Violence flared up across the Kaap over the weekend amid the ongoing taxi strike, with about 110 industry-related incidents reported to the City of of Cape Town.
The South African National Taxi Council (Santaco) announced a seven-day taxi strike in the province this past Thursday, plunging the city into chaos.
The Vanguard Day Hospital in Bonteheuwel will remain closed following harassment and attacks on its staff on Thursday.
Ward councillor Angus McKenzie said: “Staff have been traumatised and will require counselling after protesters stormed the facility after a linked individual was brought in for treatment.”
On Friday, a Golden Arrow driver was shot and wounded in Khayelitsha, causing the bus company to suspend its services in the area.
Golden Arrow spokesperson Bronwen Dyke-Beyer said: “We are still unable to operate within Khayelitsha, Nyanga, Philippi East, Langa and Mfuleni.
“As far as [this] morning’s services go, we will provide an early morning update and continue to update throughout the day as the situation unfolds.”
Eskom has also suspended its services from six communities after one of its vehicles was petrol-bombed on Friday in Khayelitsha.
“Services are suspended in the following affected areas – Khayelitsha, Delft, Belhar, Dunoon, Philippi and Fisantekraal,” the power utility stated.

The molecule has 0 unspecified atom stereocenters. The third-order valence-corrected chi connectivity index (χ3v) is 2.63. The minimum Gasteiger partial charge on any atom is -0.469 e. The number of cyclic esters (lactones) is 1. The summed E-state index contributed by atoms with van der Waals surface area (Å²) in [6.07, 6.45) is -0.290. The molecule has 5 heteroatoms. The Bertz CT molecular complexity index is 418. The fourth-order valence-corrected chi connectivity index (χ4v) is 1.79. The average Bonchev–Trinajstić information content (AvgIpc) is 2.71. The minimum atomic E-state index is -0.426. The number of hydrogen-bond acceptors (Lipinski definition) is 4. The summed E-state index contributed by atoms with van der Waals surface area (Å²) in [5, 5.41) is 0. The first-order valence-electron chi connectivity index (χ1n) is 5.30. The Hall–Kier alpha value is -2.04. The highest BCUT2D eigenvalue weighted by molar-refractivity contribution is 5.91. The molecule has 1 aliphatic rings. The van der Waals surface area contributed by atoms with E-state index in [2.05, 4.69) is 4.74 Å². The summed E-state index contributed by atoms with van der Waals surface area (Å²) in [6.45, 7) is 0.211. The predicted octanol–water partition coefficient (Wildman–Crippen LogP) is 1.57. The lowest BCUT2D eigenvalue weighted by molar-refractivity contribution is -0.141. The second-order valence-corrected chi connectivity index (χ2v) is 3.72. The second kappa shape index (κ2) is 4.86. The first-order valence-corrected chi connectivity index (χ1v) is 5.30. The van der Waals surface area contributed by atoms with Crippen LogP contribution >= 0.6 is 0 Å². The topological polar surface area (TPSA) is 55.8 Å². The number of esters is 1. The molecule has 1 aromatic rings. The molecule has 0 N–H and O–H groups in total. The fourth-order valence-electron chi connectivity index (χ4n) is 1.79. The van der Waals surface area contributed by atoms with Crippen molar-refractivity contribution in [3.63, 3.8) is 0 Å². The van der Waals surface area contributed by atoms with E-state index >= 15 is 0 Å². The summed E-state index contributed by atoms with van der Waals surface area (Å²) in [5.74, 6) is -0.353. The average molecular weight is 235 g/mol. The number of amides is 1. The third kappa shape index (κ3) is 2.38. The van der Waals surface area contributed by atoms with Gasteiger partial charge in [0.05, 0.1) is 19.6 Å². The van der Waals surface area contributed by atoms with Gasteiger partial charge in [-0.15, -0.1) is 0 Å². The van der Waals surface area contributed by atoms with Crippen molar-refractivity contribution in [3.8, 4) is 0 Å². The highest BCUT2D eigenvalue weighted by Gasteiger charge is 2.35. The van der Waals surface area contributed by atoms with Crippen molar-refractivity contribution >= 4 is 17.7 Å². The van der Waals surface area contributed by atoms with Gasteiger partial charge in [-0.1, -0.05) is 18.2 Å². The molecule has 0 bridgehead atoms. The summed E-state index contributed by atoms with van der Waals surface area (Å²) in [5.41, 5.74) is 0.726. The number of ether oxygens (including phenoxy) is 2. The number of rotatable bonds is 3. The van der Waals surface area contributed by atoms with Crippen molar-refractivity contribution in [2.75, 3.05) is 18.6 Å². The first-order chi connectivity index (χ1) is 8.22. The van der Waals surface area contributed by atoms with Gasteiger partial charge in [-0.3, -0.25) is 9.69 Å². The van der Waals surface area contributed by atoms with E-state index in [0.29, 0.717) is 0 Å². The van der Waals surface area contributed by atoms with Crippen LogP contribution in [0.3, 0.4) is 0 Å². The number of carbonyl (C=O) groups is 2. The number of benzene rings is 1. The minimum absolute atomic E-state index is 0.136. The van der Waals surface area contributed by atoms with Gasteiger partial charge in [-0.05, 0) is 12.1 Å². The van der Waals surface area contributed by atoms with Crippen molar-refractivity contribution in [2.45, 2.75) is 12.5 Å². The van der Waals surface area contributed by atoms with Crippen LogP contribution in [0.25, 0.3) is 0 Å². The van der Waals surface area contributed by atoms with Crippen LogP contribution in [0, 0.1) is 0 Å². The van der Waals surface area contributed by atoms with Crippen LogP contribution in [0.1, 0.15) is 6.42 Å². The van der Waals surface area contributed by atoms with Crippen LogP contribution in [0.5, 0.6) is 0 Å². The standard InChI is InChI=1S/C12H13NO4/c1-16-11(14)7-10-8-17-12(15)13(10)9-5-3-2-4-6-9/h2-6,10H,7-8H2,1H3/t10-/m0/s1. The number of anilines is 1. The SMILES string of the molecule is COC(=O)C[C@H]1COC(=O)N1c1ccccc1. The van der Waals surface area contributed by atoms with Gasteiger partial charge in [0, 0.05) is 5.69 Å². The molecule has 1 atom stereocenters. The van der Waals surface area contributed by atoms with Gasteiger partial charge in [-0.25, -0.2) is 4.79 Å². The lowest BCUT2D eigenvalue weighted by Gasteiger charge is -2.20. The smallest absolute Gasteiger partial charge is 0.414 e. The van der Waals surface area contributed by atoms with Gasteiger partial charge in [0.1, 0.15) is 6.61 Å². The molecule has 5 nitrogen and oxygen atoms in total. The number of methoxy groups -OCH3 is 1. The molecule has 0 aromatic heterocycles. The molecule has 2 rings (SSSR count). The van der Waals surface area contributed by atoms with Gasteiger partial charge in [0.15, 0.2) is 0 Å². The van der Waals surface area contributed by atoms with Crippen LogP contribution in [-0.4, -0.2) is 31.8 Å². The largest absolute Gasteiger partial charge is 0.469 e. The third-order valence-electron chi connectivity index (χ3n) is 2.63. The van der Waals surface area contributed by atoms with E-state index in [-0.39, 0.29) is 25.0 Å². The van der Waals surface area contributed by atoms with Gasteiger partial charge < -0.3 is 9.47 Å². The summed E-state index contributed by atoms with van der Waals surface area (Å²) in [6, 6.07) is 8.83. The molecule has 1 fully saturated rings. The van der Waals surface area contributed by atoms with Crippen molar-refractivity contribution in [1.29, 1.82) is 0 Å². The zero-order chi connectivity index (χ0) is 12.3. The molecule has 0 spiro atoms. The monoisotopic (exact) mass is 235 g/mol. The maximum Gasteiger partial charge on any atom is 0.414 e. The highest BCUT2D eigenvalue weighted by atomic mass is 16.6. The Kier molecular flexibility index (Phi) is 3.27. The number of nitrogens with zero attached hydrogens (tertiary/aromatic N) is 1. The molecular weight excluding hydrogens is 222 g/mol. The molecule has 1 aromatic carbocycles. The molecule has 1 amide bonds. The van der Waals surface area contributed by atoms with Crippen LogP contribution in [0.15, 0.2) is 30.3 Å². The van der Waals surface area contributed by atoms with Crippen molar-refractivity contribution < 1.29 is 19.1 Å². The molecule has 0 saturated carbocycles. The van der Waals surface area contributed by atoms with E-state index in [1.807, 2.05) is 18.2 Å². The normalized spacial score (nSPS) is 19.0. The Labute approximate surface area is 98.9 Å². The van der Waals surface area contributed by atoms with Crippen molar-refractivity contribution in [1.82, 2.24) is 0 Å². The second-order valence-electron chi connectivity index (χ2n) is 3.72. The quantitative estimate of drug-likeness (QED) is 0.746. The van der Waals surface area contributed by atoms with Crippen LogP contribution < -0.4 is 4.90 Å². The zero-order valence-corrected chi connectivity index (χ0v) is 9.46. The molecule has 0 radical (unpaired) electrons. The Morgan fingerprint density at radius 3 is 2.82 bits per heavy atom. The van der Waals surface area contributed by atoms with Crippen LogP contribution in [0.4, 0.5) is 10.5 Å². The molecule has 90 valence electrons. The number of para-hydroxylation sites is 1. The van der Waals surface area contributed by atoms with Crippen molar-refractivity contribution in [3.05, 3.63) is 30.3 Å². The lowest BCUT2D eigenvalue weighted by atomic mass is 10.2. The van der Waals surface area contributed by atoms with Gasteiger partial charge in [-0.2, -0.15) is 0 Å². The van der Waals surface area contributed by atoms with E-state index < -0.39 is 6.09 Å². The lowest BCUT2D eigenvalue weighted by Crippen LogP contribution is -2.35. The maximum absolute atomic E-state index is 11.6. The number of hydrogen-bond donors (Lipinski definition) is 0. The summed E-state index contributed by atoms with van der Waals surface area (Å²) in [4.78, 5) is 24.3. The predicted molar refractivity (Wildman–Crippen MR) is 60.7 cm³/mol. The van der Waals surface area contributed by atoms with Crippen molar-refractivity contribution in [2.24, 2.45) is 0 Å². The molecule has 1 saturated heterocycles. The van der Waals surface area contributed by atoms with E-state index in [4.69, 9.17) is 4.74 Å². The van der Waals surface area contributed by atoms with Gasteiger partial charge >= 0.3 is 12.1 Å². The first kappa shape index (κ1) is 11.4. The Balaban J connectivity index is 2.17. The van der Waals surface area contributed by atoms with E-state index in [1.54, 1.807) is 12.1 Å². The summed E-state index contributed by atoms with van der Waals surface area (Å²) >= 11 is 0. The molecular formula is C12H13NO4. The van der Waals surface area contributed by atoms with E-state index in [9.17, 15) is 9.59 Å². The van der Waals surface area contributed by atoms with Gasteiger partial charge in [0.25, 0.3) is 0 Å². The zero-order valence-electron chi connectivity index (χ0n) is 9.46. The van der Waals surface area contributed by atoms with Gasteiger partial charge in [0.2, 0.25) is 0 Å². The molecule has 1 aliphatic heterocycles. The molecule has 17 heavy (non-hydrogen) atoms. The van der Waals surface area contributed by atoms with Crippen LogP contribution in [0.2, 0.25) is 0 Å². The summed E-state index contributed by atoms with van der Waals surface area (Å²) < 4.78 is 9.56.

And on Saturday night, a City depot was petrol-bombed in Delft, causing damage to at least seven vehicles.
Mayco member for Safety and Security, JP Smith, said taxi-related violence was reported in Delft, Makhaza and Atlantis.
“At least seven vehicles belonging to different departments, including enforcement vehicles, were damaged or destroyed [in Delft]. Three vehicles were torched in Makhaza,” Smith explained.
“In Atlantis [on Saturday], City traffic officers responded to reports of public violence. On arrival a taxi, seeing the enforcement vehicle, made a U-turn, and sped off.
“The officers gave chase, assisted by SAPS, and when the taxi was brought to a stop, officers found the vehicle loaded with tyres and arson implements.
“Six suspects were arrested on various charges.”
By Sunday, 110 taxi-related cases were reported to police, Smith added.
On Friday, Education MEC David Maynier said as many as 287 420 learners have not been able to attend school due to the strike.
Maynier said 9 508 teachers and staff were also prevented from going about the crucial task of educating children. The metro education districts were most affected by absenteeism, reports IOL.
Maynier said the violence has resulted in parents keeping their children at home out of fear for their safety, even if they do not normally travel on public transport.
Meanwhile, the UK has issued a travel alert for its mense following the violent protests across the Cape.
However, Santaco has distanced itself from the surge in violence, releasing a statement on Sunday.
“Santaco neither promotes nor condones any form of violence, public disturbance or acts of intimidation or harassment,” the taxi association stated.
“We call on all our members to remain disciplined and abide by the call for a peaceful stay-away.”